It was the promise of experiences like this that led me on path of self-attainment.  I was inspired by a desire to push myself beyond the cognitive prison of materialism and experience a world beyond the senses.  My initial attraction to the esoteric arts and sciences was informed by figures like Burroughs, leading me to disastrous experimentation in Chaos Magic for many years with few tangible or repeatable results.  It wasn’t until I dedicated myself to the practice of martial arts that my lust of result perished and in its place grew a profound engagement with a world outside of ordinary perception.  A single act of will required to push your body into extreme conditions is worth a thousand shifted paradigms.

Chaos Magic was once a tradition that sent the practitioner on an expedition to unexplored territories of consciousness, and no doubt there are still practitioners of Chaos Magic who use it to those ends.  But as Chaos Magic continues to grow in mainstream popularity, to the ends of becoming a verifiable fashion trend, it risks losing the danger it once promised to the student of the occult.  Rather than being a perilous expedition to the edges of sanity, Chaos Magic has become a safe haven for cynical hipsters and agnostic drug nerds to explore magical states of consciousness without committing themselves to an established spiritual tradition, lest they sacrifice their detached cool for real attainment.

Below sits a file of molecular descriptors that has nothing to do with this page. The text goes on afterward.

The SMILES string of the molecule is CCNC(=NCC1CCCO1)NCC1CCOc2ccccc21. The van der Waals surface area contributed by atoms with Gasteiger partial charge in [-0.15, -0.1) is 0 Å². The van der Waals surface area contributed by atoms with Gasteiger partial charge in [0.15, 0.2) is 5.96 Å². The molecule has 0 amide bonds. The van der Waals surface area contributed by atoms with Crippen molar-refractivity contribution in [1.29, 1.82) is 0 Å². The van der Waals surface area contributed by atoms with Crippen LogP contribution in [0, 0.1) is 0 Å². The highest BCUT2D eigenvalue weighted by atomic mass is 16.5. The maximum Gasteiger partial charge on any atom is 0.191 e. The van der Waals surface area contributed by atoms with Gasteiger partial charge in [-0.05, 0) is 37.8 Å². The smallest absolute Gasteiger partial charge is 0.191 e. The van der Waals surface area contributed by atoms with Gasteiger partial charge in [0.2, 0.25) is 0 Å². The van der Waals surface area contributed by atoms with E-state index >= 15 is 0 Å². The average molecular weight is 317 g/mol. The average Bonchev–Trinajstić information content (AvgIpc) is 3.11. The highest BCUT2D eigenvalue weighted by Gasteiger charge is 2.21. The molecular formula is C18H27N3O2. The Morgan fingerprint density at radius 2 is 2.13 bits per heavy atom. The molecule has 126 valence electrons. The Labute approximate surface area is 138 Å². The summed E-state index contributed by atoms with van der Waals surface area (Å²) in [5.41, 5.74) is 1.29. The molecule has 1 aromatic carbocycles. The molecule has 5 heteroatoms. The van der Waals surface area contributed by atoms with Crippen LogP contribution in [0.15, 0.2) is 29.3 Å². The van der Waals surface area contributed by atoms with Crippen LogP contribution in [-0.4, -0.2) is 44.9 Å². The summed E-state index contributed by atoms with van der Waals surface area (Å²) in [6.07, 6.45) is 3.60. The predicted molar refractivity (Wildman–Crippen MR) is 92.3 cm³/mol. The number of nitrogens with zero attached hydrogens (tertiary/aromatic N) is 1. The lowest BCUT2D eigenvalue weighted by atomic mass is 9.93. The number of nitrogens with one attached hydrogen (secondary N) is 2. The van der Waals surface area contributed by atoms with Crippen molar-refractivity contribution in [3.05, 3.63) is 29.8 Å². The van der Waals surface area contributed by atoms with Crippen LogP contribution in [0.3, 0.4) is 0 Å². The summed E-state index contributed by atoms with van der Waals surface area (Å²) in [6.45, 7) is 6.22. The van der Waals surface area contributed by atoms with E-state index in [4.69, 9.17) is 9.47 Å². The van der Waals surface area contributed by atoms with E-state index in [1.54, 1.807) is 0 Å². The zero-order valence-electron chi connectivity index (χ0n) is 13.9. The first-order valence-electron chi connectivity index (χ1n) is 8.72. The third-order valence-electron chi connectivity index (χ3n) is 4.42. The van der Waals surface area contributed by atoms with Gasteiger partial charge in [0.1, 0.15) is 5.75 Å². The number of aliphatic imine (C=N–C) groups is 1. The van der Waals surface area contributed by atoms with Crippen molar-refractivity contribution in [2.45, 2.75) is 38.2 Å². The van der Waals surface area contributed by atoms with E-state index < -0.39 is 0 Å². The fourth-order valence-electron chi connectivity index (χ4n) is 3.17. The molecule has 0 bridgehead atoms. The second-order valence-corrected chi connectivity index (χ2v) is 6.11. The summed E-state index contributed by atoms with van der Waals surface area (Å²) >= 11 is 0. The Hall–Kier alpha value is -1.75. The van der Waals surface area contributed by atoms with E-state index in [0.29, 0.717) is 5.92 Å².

While Chaos Magic may experience a renaissance and reclaim its tradition of danger, the likelihood of that happening in our lifetime is slim, and the chance that it will even be relevant if such an event does occur is unlikely.  When danger turns to disaster, and the ship of fools sinks to the ocean floor, resourceful rats will flee and seek the stable ground of discipline and the eternal flame of tradition.  Martial arts ignites within the student a passion for danger, and immolates their self-referencing doubts upon tradition’s brilliant pyre.  Through focus, hard work, and discipline, the student slays the monkey mind, crucifies the ego, and walks in the presence of the masters.

Andrei Burke is a poet and critic who currently resides in the Los Angeles area. He holds a B.A. in Film and and M.A. in the Humanities. His work has appeared on Ultraculture and WITCH.
Andrei Burke is a poet and critic who currently resides in the Los Angeles area. He holds a B.A. in Film and and M.A. in the Humanities. His work has appeared on Ultraculture and WITCH.